Architecture in Contemporary Literature

The Search for Divinity Through Architecture (2001: A Space Odyssey)

Author(s): Emre Karacaoğlu * .

Pp: 250-254 (5)

DOI: 10.2174/9789815165166123010033

* (Excluding Mailing and Handling)


2001: A Space Odyssey or 2001, as abbreviated by its fans, is the collaborative effort of British science fiction writer Arthur C. Clarke and American film auteur Stanley Kubrick. Its plot covers a span of 3-4 million years. The film/book was developed from a short story Clarke wrote, called The Sentinel, where an alien artifact is found on the moon. The duo expanded this into a frontier exploring film/book where humanity, which has managed to build a space station above Earth and set up a research base on the moon, is now expanding even further out into the solar system and sending astronauts to Saturn. However, the unearthing of a strange black monolith buried on the moon has significant consequences for the crew and the rest of humanity, since it points to the subsequent meeting location where the next leap of evolution for humanity will occur. Through this plot, the reader is confronted with the common theme of the minuteness of our species in the face of the majesty of these sublime architectural structures, the monoliths. Monoliths emphasize the authority of their existence, the superiority of their creators, and the independence of their existence from time, evoking the concept of “aura” that Walter Benjamin expresses in his philosophy of aesthetics and utilizes to describe works of art. 2001 is a novel/film that perhaps most strikingly depicts the emotion that architects are expected to evoke in their work.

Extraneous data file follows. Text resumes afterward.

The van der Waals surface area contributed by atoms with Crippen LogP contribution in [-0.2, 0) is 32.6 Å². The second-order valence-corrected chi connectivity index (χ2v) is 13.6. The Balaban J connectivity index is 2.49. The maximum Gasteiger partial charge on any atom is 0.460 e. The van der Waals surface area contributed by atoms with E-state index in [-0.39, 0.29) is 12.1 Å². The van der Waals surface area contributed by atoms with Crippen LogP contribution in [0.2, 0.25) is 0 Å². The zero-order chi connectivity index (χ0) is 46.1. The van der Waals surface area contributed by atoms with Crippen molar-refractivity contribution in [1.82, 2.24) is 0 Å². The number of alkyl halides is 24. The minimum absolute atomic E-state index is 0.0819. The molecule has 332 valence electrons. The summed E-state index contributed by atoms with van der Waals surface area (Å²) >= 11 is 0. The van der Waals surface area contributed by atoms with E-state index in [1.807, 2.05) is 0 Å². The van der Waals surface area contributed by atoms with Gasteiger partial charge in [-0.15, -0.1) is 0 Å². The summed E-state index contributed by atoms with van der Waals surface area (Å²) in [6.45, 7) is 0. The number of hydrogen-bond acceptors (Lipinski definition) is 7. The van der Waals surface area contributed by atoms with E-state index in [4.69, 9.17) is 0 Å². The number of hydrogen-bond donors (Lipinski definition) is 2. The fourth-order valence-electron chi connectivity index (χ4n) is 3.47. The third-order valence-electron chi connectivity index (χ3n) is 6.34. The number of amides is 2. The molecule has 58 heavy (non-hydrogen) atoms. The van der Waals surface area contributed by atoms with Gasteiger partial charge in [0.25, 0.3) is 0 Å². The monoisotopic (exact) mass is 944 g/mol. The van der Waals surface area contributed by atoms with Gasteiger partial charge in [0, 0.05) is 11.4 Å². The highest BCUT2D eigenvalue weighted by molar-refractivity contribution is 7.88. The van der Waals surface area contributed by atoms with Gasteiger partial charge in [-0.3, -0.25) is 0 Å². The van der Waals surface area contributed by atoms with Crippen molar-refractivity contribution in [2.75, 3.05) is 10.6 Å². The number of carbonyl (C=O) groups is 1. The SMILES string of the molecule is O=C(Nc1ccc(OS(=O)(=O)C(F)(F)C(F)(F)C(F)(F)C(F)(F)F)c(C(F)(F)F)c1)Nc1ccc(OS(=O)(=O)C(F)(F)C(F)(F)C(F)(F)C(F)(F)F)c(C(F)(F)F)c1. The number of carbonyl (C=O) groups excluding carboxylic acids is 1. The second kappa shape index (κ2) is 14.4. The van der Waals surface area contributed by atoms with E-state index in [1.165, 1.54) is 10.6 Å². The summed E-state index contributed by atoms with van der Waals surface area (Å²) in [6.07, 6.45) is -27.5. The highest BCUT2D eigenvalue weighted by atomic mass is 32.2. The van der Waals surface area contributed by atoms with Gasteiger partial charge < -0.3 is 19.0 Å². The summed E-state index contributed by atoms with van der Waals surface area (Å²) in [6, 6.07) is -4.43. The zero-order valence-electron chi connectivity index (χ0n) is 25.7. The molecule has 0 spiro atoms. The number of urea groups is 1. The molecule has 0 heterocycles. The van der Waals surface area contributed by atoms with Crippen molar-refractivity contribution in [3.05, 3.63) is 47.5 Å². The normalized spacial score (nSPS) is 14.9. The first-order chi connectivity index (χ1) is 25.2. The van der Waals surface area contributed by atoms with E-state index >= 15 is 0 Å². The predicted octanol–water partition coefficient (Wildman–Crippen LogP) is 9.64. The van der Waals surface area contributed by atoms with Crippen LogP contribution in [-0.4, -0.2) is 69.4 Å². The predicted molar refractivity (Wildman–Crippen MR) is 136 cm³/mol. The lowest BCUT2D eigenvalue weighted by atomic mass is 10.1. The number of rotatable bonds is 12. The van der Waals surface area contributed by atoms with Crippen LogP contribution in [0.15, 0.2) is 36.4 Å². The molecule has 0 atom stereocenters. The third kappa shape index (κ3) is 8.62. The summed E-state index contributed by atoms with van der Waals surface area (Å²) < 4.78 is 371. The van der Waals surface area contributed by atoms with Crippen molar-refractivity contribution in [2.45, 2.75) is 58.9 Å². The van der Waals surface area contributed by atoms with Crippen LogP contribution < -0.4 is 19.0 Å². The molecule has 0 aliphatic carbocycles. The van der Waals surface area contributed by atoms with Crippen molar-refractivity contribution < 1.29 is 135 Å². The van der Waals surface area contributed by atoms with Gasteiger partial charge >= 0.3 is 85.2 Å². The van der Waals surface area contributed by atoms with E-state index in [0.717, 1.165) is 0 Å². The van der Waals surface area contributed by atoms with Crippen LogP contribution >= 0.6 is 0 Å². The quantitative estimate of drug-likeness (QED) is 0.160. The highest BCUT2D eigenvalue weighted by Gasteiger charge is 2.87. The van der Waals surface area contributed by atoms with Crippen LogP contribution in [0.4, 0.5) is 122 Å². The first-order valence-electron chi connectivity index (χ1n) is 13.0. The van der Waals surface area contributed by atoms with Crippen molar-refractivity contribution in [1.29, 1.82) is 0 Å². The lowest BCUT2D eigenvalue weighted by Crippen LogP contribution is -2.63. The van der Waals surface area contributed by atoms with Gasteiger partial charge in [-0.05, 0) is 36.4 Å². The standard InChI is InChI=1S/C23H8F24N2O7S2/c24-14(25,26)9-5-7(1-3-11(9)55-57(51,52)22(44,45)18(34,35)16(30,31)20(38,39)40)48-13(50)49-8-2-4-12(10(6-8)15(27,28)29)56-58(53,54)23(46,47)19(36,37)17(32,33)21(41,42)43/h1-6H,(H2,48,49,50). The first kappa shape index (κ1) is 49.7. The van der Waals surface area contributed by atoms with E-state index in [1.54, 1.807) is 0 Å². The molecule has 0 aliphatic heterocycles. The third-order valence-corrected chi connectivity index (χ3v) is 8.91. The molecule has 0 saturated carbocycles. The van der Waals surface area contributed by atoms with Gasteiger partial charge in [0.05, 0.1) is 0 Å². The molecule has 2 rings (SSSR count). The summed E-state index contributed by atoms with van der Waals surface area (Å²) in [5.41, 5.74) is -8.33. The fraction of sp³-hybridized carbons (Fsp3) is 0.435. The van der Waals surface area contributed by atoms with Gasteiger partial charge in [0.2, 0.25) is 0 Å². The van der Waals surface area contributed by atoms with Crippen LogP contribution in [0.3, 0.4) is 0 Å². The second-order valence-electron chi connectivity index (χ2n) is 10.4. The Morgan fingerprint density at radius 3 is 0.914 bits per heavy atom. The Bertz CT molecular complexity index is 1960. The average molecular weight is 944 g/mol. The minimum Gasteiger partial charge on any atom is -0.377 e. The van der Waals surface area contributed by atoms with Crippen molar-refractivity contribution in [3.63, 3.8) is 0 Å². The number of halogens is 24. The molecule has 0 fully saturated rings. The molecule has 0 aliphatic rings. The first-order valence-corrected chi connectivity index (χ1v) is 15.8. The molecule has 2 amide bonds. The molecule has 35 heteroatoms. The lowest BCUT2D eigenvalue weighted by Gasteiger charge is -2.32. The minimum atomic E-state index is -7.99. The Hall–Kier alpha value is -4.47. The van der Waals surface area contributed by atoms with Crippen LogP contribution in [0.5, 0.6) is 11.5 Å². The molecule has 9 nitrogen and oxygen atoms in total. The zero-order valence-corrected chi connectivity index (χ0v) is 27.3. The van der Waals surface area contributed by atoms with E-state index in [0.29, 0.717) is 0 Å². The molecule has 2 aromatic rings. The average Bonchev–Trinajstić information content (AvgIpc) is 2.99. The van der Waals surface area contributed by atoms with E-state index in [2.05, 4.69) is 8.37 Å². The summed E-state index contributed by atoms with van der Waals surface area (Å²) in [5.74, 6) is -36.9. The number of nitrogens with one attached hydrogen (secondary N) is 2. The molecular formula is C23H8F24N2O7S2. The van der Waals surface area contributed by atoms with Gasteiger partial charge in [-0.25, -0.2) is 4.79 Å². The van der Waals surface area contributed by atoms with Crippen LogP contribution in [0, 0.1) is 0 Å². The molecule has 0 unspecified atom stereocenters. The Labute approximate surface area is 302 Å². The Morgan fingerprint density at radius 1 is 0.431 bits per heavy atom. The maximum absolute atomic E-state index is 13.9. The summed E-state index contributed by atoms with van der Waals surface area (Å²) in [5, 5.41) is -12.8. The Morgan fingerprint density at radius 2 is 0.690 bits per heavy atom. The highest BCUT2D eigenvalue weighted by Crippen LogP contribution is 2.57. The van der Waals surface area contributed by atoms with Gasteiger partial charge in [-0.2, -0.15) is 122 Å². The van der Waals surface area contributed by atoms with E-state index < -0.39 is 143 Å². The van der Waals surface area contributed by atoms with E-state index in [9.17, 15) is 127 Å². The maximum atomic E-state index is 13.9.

Keywords: Architecture, Alien contact, Arthur C. clarke, British literature, Computer, Civilization, Enlightenment, Evolution, Futurism, George berkeley, Moon, Monolith, Neo-classic furniture, Odyssey, Pallasma, Stanley kubrick, Science fiction, Star child, Space, Sistine chapel.

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